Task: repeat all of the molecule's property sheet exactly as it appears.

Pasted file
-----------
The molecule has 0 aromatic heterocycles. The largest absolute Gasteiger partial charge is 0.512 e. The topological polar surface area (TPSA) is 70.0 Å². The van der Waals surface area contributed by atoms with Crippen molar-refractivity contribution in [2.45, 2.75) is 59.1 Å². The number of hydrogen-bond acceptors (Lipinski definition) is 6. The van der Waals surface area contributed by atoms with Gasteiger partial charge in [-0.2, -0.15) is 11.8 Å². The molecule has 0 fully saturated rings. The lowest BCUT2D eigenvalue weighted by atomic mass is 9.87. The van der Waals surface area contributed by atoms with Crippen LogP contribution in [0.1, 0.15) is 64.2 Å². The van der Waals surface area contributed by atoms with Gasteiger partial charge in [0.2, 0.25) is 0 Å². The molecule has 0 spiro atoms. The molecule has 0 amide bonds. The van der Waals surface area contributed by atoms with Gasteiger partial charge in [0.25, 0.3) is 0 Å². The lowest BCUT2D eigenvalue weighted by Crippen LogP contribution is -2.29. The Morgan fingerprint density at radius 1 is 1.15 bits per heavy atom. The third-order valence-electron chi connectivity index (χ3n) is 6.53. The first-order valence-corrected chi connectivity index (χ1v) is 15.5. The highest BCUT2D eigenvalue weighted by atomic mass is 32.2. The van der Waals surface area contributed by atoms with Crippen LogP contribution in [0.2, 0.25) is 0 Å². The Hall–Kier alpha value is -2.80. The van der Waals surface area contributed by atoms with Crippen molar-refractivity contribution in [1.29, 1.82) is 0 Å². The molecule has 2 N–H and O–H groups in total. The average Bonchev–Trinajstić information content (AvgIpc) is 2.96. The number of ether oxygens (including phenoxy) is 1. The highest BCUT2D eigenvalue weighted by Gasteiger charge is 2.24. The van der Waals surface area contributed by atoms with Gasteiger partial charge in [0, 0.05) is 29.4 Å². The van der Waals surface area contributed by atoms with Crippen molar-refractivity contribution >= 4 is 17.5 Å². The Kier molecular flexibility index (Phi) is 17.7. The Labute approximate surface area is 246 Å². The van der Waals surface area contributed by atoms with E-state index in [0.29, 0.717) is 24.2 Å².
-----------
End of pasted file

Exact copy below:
The molecule has 0 aromatic heterocycles. The largest absolute Gasteiger partial charge is 0.512 e. The topological polar surface area (TPSA) is 70.0 Å². The van der Waals surface area contributed by atoms with Crippen molar-refractivity contribution in [2.45, 2.75) is 59.1 Å². The number of hydrogen-bond acceptors (Lipinski definition) is 6. The van der Waals surface area contributed by atoms with Gasteiger partial charge in [-0.2, -0.15) is 11.8 Å². The molecule has 0 fully saturated rings. The lowest BCUT2D eigenvalue weighted by atomic mass is 9.87. The van der Waals surface area contributed by atoms with Crippen LogP contribution in [0.1, 0.15) is 64.2 Å². The van der Waals surface area contributed by atoms with Gasteiger partial charge in [0.2, 0.25) is 0 Å². The molecule has 0 spiro atoms. The molecule has 0 amide bonds. The van der Waals surface area contributed by atoms with Gasteiger partial charge in [0.25, 0.3) is 0 Å². The lowest BCUT2D eigenvalue weighted by Crippen LogP contribution is -2.29. The Morgan fingerprint density at radius 1 is 1.15 bits per heavy atom. The third-order valence-electron chi connectivity index (χ3n) is 6.53. The first-order valence-corrected chi connectivity index (χ1v) is 15.5. The highest BCUT2D eigenvalue weighted by atomic mass is 32.2. The van der Waals surface area contributed by atoms with Crippen LogP contribution in [0.2, 0.25) is 0 Å². The Hall–Kier alpha value is -2.80. The van der Waals surface area contributed by atoms with Crippen molar-refractivity contribution in [1.29, 1.82) is 0 Å². The molecule has 2 N–H and O–H groups in total. The average Bonchev–Trinajstić information content (AvgIpc) is 2.96. The number of ether oxygens (including phenoxy) is 1. The highest BCUT2D eigenvalue weighted by Gasteiger charge is 2.24. The van der Waals surface area contributed by atoms with Gasteiger partial charge in [0, 0.05) is 29.4 Å². The van der Waals surface area contributed by atoms with Crippen molar-refractivity contribution >= 4 is 17.5 Å². The Kier molecular flexibility index (Phi) is 17.7. The Labute approximate surface area is 246 Å². The van der Waals surface area contributed by atoms with E-state index in [0.29, 0.717) is 24.2 Å².